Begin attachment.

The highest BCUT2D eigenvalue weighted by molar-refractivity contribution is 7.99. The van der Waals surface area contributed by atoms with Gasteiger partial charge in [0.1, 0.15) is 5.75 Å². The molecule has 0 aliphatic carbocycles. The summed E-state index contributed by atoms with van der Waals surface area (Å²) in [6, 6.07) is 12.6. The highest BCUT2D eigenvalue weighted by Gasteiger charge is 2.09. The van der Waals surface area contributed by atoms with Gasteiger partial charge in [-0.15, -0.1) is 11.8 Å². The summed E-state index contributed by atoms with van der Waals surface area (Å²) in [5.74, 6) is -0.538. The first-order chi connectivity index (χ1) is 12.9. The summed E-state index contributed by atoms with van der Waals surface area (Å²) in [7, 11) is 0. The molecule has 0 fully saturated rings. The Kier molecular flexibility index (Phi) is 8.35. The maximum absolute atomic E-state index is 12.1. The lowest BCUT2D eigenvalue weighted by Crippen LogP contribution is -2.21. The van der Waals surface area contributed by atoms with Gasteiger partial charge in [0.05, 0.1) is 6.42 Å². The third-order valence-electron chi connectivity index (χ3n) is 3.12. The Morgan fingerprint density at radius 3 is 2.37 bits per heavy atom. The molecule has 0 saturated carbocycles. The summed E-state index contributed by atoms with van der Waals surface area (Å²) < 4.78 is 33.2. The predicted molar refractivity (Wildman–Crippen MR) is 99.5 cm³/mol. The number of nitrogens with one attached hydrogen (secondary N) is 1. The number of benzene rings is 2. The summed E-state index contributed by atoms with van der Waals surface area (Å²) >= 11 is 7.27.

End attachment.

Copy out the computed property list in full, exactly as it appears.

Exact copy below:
The highest BCUT2D eigenvalue weighted by molar-refractivity contribution is 7.99. The van der Waals surface area contributed by atoms with Gasteiger partial charge in [0.1, 0.15) is 5.75 Å². The molecule has 0 aliphatic carbocycles. The summed E-state index contributed by atoms with van der Waals surface area (Å²) in [6, 6.07) is 12.6. The highest BCUT2D eigenvalue weighted by Gasteiger charge is 2.09. The van der Waals surface area contributed by atoms with Gasteiger partial charge in [-0.15, -0.1) is 11.8 Å². The summed E-state index contributed by atoms with van der Waals surface area (Å²) in [5.74, 6) is -0.538. The first-order chi connectivity index (χ1) is 12.9. The summed E-state index contributed by atoms with van der Waals surface area (Å²) in [7, 11) is 0. The molecule has 0 fully saturated rings. The Kier molecular flexibility index (Phi) is 8.35. The maximum absolute atomic E-state index is 12.1. The lowest BCUT2D eigenvalue weighted by Crippen LogP contribution is -2.21. The van der Waals surface area contributed by atoms with Gasteiger partial charge in [0.05, 0.1) is 6.42 Å². The third-order valence-electron chi connectivity index (χ3n) is 3.12. The Morgan fingerprint density at radius 3 is 2.37 bits per heavy atom. The molecule has 0 saturated carbocycles. The summed E-state index contributed by atoms with van der Waals surface area (Å²) < 4.78 is 33.2. The predicted molar refractivity (Wildman–Crippen MR) is 99.5 cm³/mol. The number of nitrogens with one attached hydrogen (secondary N) is 1. The number of benzene rings is 2. The summed E-state index contributed by atoms with van der Waals surface area (Å²) >= 11 is 7.27.